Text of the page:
5. At least one sample per station will be brought back to the classroom for the coliform tests. The Coliscan kit provides pre-sterilized sampling containers for this test.

6. After students have collected data from the site and returned to the classroom, one member from each group will enter the data into the computer on a spreadsheet. Two students will perform the coliform tests according to the instructions provided with the Coliscan kit. This test takes at least 24-48 hours depending on whether an incubator is used. At room temperature it may take up to 72 hours for growth to occur.

7. After data has been collected for five consecutive weeks students average their data for each test parameter as a class. Students then compare their data to previous class’s data in their final paper.

8. The first class to start this project will compare their data to the to the Florida state standards for surface water.

II Final Paper
1. Students write a scientific paper describing their results. The paper should be in the following format.

A. Introduction: This should include an introduction to water pollution in general and a description of the sampling site.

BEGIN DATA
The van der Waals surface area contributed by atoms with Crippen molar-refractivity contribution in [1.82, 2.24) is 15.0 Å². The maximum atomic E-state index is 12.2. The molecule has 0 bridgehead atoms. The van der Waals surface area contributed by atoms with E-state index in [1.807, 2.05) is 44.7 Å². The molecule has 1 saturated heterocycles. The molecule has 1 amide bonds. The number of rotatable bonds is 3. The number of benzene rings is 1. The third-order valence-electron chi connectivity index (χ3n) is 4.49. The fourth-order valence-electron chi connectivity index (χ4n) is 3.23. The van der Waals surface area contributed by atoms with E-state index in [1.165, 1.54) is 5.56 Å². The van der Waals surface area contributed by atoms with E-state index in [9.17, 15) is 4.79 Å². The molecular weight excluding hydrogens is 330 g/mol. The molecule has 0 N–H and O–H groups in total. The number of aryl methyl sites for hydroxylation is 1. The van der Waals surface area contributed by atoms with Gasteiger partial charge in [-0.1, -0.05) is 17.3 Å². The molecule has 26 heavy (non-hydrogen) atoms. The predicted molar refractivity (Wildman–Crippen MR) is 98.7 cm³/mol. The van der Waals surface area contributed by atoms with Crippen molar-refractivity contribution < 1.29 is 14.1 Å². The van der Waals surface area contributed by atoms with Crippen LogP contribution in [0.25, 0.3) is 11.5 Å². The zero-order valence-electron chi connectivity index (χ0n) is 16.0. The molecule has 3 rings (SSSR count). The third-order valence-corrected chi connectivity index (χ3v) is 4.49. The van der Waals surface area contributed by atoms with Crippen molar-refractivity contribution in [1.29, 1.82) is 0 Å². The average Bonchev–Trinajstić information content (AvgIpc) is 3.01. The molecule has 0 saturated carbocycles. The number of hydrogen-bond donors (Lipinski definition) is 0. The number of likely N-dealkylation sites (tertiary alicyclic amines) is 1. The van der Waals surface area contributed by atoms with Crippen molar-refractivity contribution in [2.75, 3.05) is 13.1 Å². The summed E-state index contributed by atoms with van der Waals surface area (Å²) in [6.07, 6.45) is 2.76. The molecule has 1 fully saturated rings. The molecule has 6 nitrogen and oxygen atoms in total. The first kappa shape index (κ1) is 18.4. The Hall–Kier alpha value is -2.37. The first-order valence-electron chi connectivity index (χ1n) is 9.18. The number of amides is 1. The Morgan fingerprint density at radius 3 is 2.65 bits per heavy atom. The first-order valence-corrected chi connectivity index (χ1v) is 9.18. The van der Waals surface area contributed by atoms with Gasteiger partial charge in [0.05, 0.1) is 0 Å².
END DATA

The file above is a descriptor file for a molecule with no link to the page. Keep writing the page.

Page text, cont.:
B. Methods: This should include a detailed description of how the tests were performed and how the data was analyzed.

C. Results: This should include the results of the students’ tests as well as any comparisons to other data used. Results should be presented in tables and graphs.

D. Discussion: This is should include the interpretation of students’ data.

E. References: This section contains a list of all reference material used by the student


Final Paper: Rubric
1. Paper should demonstrate students' understanding of the human influences on water quality.
2. Paper should be set up in proper scientific form and include the following:
A. Introduction: Students demonstrate a basic understanding of water pollution. (15 points)
B. Methods: A detailed section on how the tests were performed and how the data was obtained. (15 points)
C. Results: Students should include tables and graphs of data. (25 points)
D. Discussion: Students should demonstrate their abilities to analyze and interpret scientific data. (40 points)
E. References: Students should include a list of all references used in writing this paper. (5 points)
The teacher may wish to use another evaluation method, however, the discussion section of the paper should carry the most weight. The section demonstrates students comprehensive and analytical skills.


A prior understanding of the mechanisms involved in water pollution is required.
This project can become an ongoing project by having students compare data to that of previous classes.

Web Links

Web supplement for The Water Detectives
US Enviornmental Protection Agencey

Web supplement for The Water Detectives
Florida Department of Environmental Protection

Web supplement for The Water Detectives